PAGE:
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Sherman Free Library seeking support

Fund-raising campaign now under way

The Sherman Free Library, located in Port Henry, is in the midst of its annual fund raising campaign. Bill Bryant, library finance committee chairman, and Andrea Anesi, library director, are urging people to support the effort.

The Sherman Free Library, located in Port Henry, is in the midst of its annual fund raising campaign. Bill Bryant, library finance committee chairman, and Andrea Anesi, library director, are urging people to support the effort.

— The library has also joined forces with the Adirondack Foundation, formerly the Adirondack Community Trust. A charitable trust, the Adirondack Foundation can assist people who wish to donate stocks, bonds, real estate or make bequests.

“As a library partner they can help with tax and privacy issues,” Bryant said.

Staley Rich, library board president, said public support is crucial for the local library.

“We cannot do all that we hope to do without your support and ask you to join us in making this a reality for our community,” Rich said in a fund-raising letter. “It is your generous donations that make possible the repairs and upgrades the library needs, and the programs the library offers.”

The Sherman Free Library welcomes about 600 visitors a month, according to Andrea Anesi, library director. It has seven public computers, free internet access, books, DVDs, books on CDs, E-books and more. It also offers local history resources and serves as a exhibition area for local artists and authors.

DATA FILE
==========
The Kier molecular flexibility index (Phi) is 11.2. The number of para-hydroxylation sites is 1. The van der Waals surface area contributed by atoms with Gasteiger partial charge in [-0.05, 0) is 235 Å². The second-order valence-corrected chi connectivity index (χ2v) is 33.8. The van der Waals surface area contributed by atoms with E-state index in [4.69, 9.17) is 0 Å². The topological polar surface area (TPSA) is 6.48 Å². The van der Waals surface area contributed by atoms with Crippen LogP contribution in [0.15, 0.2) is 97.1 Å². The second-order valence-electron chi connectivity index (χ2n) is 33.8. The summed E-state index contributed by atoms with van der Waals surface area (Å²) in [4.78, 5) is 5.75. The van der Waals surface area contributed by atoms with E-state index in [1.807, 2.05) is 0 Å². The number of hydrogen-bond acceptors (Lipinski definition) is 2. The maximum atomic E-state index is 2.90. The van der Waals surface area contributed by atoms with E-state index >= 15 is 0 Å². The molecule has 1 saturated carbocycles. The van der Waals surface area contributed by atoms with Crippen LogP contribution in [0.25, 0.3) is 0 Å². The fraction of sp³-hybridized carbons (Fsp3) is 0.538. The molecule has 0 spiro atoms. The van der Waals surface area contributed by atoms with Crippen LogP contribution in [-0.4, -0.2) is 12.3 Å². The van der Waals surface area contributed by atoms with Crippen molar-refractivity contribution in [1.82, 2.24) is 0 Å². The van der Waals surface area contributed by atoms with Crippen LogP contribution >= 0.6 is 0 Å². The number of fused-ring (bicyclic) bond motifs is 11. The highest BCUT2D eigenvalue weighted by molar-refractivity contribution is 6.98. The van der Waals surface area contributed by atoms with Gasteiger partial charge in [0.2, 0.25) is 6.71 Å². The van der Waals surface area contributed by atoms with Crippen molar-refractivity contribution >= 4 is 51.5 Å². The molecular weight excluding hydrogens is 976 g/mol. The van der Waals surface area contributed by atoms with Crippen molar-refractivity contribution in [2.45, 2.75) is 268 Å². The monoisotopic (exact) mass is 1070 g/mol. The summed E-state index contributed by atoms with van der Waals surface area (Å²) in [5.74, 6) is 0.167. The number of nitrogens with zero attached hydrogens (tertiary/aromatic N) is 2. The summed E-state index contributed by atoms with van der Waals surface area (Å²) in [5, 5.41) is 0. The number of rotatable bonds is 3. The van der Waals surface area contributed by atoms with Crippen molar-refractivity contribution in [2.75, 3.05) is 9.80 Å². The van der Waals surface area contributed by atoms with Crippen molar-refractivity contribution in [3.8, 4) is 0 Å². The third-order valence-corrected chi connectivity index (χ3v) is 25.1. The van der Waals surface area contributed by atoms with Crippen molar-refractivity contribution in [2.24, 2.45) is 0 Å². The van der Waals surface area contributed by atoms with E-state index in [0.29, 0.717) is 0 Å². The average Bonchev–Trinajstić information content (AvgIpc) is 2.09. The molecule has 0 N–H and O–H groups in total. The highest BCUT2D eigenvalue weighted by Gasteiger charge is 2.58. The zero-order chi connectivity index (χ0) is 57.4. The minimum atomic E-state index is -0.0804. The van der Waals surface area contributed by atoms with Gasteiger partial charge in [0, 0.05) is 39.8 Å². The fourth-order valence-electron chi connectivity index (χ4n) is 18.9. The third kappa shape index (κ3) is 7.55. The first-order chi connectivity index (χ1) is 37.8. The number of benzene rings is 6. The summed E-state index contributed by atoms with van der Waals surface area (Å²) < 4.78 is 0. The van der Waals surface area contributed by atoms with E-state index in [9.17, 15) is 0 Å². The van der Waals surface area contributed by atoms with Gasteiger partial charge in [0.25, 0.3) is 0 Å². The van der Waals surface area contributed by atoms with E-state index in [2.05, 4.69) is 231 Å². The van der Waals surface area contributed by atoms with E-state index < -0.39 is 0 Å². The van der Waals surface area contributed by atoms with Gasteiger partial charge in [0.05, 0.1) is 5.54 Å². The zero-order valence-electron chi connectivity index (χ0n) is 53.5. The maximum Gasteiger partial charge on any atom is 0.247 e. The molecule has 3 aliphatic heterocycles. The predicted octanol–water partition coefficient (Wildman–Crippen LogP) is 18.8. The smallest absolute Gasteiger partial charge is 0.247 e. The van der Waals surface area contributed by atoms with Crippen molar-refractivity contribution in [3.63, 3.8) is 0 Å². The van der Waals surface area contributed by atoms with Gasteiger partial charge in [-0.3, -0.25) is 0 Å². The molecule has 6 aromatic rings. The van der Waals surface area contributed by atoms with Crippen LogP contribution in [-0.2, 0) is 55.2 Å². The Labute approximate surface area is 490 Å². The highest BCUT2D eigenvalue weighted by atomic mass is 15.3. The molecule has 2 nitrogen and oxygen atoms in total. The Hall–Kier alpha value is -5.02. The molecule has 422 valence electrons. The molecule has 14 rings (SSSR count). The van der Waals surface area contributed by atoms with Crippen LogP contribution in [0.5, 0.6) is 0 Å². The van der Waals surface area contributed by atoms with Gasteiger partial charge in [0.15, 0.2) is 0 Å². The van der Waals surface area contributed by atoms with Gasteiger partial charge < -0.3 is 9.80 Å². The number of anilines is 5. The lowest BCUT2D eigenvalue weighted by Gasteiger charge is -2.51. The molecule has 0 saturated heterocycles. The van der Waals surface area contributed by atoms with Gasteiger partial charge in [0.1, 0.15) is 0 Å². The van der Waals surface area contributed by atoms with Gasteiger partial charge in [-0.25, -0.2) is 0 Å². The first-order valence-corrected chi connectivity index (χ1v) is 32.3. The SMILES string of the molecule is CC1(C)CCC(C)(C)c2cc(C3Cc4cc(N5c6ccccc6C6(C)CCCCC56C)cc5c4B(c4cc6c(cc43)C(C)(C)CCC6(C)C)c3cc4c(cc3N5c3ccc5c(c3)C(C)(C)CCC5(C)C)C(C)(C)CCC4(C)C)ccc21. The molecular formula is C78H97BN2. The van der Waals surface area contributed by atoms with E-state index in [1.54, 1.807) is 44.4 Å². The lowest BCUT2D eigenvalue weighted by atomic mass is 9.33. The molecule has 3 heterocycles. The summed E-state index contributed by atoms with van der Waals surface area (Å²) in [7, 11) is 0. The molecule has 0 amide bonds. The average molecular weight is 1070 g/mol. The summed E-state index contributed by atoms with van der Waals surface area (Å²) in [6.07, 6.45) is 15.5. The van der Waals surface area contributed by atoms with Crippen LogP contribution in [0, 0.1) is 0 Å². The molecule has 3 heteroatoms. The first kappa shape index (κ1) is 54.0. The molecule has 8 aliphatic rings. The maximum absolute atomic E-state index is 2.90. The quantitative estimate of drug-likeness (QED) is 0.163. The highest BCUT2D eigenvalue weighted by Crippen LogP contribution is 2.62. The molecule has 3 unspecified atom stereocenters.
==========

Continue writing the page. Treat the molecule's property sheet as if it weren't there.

“People are often surprised to learn about everything we have available,” Anesi said. “Through the Essex-Clinton-Franklin Library System we have more than 900 E-books available. We can get people almost anything they’re interested in.”

The Sherman Free Library is open Tuesday and Wednesday noon to 4 p.m., Thursday and Friday noon to 7 p.m. and Saturday 10 a.m. to 2 p.m.

The library opened Jan. 17, 1887. George Riley Sherman, a partner in the Witherbee & Sherman Mining Co., provided $7,700 to build the library and stock it with 3,000 books with the stipulation that the library be free to patrons.

Sherman also provided a $10,000 endowment. In 1901 Jane Sherman added another $10,000 to that endowment. The library has been using that endowment since, although it is shrinking after more than a century.

The library was enlarged in 1907. A Dec. 7, 1907, fire severely damaged the building and it was rebuilt, re-opening Aug. 12, 1908.

“To many of us, the Sherman Free Library is more than books,” Rich said. “It’s more than free WiFi and computers, it’s more than book clubs and monthly programs. It is an icon that has stood the test of time with its paneled walls, graceful architecture and hushed atmosphere.”

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